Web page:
TAMPA, Fla. (WFLA) — Florida’s fight with the Walt Disney Company over its opposition to parental rights legislation started and ended fast. Efforts to strip Disney’s ability to self-govern passing in a special session of the legislature just two days after being announced officially in an amendment to the state’s redistricting special legislative session.
However, the quick turnaround to strip Disney of its legislatively approved tax rights could create complications, due to free speech rights afforded to companies in the United States. Commentary about the state legislature’s Disney decision has been split between support for changing the power dynamic between the state and Disney, or calling it retaliation for political speech.
For Floridians, and Americans at large, political opinions and even how you donate money to politicians and their campaigns are all protected as free speech rights under the U.S. Constitution’s Bill of Rights, through the First Amendment.
It’s a right that companies across the U.S. have had, explicitly, since 2010.
Thanks to the U.S. Supreme Court’s Decision in Citizens United v. Federal Election Commission, corporations have the same free speech rights as everyday citizens.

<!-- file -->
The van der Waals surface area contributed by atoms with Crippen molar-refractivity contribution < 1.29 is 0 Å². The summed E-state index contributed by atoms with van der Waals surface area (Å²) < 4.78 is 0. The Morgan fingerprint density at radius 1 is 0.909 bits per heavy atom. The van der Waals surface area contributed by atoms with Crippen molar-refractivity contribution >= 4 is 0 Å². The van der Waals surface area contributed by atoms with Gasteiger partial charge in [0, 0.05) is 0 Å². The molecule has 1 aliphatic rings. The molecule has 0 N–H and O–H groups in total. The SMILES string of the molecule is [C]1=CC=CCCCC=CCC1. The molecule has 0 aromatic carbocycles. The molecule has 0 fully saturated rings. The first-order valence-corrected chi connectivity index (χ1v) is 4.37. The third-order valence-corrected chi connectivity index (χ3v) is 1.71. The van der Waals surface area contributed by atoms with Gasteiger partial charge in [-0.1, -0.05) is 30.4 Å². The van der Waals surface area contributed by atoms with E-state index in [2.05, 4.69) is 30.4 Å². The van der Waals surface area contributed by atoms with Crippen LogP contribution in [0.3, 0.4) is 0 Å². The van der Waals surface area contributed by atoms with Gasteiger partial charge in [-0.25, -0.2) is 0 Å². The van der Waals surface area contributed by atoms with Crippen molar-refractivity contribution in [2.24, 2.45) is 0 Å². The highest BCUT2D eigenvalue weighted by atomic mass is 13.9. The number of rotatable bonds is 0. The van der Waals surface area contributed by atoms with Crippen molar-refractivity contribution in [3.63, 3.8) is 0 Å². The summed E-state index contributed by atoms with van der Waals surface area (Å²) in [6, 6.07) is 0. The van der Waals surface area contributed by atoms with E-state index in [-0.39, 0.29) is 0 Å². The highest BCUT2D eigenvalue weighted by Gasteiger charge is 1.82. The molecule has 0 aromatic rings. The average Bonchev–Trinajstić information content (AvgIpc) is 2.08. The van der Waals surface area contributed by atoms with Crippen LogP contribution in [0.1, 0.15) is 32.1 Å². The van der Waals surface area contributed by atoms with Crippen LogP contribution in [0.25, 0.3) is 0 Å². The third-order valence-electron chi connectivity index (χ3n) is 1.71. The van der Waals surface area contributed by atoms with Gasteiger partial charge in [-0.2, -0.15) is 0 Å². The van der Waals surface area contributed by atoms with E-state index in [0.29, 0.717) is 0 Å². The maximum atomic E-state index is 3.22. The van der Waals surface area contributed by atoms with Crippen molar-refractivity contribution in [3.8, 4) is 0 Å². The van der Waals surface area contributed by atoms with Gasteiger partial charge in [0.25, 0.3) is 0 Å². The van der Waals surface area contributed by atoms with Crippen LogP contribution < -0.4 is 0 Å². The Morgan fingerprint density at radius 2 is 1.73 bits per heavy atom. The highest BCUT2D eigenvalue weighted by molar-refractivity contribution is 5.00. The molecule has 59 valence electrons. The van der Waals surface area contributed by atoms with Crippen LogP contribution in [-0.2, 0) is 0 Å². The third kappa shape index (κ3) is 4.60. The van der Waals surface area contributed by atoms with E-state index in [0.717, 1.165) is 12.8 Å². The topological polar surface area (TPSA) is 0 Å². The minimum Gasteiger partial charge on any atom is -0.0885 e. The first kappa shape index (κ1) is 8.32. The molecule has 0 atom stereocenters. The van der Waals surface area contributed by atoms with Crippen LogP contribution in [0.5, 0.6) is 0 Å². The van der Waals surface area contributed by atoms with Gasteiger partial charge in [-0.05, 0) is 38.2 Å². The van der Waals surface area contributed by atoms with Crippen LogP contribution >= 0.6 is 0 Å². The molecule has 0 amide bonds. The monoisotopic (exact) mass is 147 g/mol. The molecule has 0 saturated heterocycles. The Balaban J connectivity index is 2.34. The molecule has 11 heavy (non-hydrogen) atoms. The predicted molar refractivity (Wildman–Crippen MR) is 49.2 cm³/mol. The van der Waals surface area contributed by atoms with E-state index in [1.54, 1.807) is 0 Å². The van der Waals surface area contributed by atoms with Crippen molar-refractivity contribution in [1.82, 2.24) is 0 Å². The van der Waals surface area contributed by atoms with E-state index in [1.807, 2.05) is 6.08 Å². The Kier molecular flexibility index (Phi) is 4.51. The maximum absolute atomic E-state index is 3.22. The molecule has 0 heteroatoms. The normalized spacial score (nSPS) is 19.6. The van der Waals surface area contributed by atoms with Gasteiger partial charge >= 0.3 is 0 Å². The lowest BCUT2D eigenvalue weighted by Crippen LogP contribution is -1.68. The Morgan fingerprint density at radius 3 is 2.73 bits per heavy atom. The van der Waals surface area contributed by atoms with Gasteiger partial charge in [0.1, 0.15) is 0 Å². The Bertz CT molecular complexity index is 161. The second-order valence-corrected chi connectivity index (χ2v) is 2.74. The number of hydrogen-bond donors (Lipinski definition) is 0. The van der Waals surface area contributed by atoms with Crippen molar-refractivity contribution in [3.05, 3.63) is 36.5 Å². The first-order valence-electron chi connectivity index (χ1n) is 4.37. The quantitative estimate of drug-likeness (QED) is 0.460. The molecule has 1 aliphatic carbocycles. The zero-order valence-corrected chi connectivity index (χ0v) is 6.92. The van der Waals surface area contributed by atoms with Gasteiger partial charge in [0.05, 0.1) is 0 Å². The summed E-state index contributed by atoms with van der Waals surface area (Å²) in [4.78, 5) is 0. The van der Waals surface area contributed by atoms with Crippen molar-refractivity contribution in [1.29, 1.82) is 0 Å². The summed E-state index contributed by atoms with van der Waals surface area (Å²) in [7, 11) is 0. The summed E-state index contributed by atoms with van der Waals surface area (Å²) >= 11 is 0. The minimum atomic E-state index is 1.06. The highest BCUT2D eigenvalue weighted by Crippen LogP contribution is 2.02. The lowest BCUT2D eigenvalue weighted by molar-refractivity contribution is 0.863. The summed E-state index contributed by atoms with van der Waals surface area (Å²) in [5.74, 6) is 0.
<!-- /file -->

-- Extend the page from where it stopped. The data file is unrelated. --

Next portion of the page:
The lawsuit was on Nov. 14, 2008 and began arguments on March 24, 2009. It centered on how spending and advertisements by companies and corporations did or did not count as protected speech.
The FEC had prohibited some of their promotional actions based on statutes passed in the Bipartisan Campaign Reform Act of 2001, which created regulations for how political campaigns were financed, particularly concerning the use of what’s known as soft money. While hard money is a donation made to a specific candidate, soft money is when donations are made to political parties or committees instead.
According to an archive of SCOTUS decisions maintained by The Oyez Project at the Illinois Institute of Technology’s Chicago-Kent College of Law, the non-profit 501(c)4 Citizens United sued to protect a film it produced from being blocked by the BCRA.
“Citizens United sought an injunction against the Federal Election Commission in the United States District Court for the District of Columbia to prevent the application of the Bipartisan Campaign Reform Act (BCRA) to its film Hillary: The Movie,” Oyez summarized. “The Movie expressed opinions about whether Sen. Hillary Rodham Clinton would make a good president.”
The BCRA, called the McCain-Feingold or Shays-Meehan Act after its bill authors in the U.S. House and U.S. Senate, also created limits for when broadcast political ads could air before a primary election or caucus, and a general election, while preventing corporations from paying for those ads.
Specifically, the law created a 30-day prohibition for ads before a primary and a 60-day block before general elections to prevent “electioneering communications,” as well as banning foreign nationals or foreign companies from contributing political spending.